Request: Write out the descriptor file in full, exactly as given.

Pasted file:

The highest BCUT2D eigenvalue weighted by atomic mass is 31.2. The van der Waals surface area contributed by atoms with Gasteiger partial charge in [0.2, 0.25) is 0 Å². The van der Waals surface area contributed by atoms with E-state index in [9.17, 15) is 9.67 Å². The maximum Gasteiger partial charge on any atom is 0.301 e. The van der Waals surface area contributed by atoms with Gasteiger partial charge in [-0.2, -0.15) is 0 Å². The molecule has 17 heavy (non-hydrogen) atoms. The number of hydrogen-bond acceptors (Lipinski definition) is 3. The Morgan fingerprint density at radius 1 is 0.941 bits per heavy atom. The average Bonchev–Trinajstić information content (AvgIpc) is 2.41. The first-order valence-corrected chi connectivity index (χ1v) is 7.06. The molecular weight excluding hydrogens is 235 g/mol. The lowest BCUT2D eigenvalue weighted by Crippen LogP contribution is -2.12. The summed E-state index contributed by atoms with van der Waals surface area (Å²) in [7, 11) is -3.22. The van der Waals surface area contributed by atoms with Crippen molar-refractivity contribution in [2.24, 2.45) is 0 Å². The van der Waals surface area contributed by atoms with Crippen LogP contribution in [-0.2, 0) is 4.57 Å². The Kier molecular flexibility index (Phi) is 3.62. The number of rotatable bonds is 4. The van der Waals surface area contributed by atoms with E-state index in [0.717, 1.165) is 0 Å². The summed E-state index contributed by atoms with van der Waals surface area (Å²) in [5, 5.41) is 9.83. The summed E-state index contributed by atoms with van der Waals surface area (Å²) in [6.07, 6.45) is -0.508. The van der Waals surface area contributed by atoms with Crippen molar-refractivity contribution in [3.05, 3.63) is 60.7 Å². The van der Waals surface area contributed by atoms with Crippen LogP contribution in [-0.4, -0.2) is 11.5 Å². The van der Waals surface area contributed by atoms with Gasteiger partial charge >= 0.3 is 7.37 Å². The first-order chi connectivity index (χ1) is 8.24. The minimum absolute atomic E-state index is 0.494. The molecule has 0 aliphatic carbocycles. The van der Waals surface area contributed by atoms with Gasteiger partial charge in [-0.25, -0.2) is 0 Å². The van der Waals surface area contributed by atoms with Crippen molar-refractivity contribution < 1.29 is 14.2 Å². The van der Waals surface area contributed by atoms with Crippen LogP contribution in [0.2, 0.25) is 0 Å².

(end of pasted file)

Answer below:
The highest BCUT2D eigenvalue weighted by atomic mass is 31.2. The van der Waals surface area contributed by atoms with Gasteiger partial charge in [0.2, 0.25) is 0 Å². The van der Waals surface area contributed by atoms with E-state index in [9.17, 15) is 9.67 Å². The maximum Gasteiger partial charge on any atom is 0.301 e. The van der Waals surface area contributed by atoms with Gasteiger partial charge in [-0.2, -0.15) is 0 Å². The molecule has 17 heavy (non-hydrogen) atoms. The number of hydrogen-bond acceptors (Lipinski definition) is 3. The Morgan fingerprint density at radius 1 is 0.941 bits per heavy atom. The average Bonchev–Trinajstić information content (AvgIpc) is 2.41. The first-order valence-corrected chi connectivity index (χ1v) is 7.06. The molecular weight excluding hydrogens is 235 g/mol. The lowest BCUT2D eigenvalue weighted by Crippen LogP contribution is -2.12. The summed E-state index contributed by atoms with van der Waals surface area (Å²) in [7, 11) is -3.22. The van der Waals surface area contributed by atoms with Crippen molar-refractivity contribution in [2.24, 2.45) is 0 Å². The van der Waals surface area contributed by atoms with Crippen LogP contribution in [-0.2, 0) is 4.57 Å². The Kier molecular flexibility index (Phi) is 3.62. The number of rotatable bonds is 4. The van der Waals surface area contributed by atoms with E-state index in [0.717, 1.165) is 0 Å². The summed E-state index contributed by atoms with van der Waals surface area (Å²) in [5, 5.41) is 9.83. The summed E-state index contributed by atoms with van der Waals surface area (Å²) in [6.07, 6.45) is -0.508. The van der Waals surface area contributed by atoms with Crippen molar-refractivity contribution in [3.05, 3.63) is 60.7 Å². The van der Waals surface area contributed by atoms with Crippen LogP contribution in [-0.4, -0.2) is 11.5 Å². The van der Waals surface area contributed by atoms with Gasteiger partial charge >= 0.3 is 7.37 Å². The first-order chi connectivity index (χ1) is 8.24. The minimum absolute atomic E-state index is 0.494. The molecule has 0 aliphatic carbocycles. The van der Waals surface area contributed by atoms with Gasteiger partial charge in [-0.25, -0.2) is 0 Å². The van der Waals surface area contributed by atoms with Crippen molar-refractivity contribution < 1.29 is 14.2 Å². The van der Waals surface area contributed by atoms with Crippen LogP contribution in [0.2, 0.25) is 0 Å².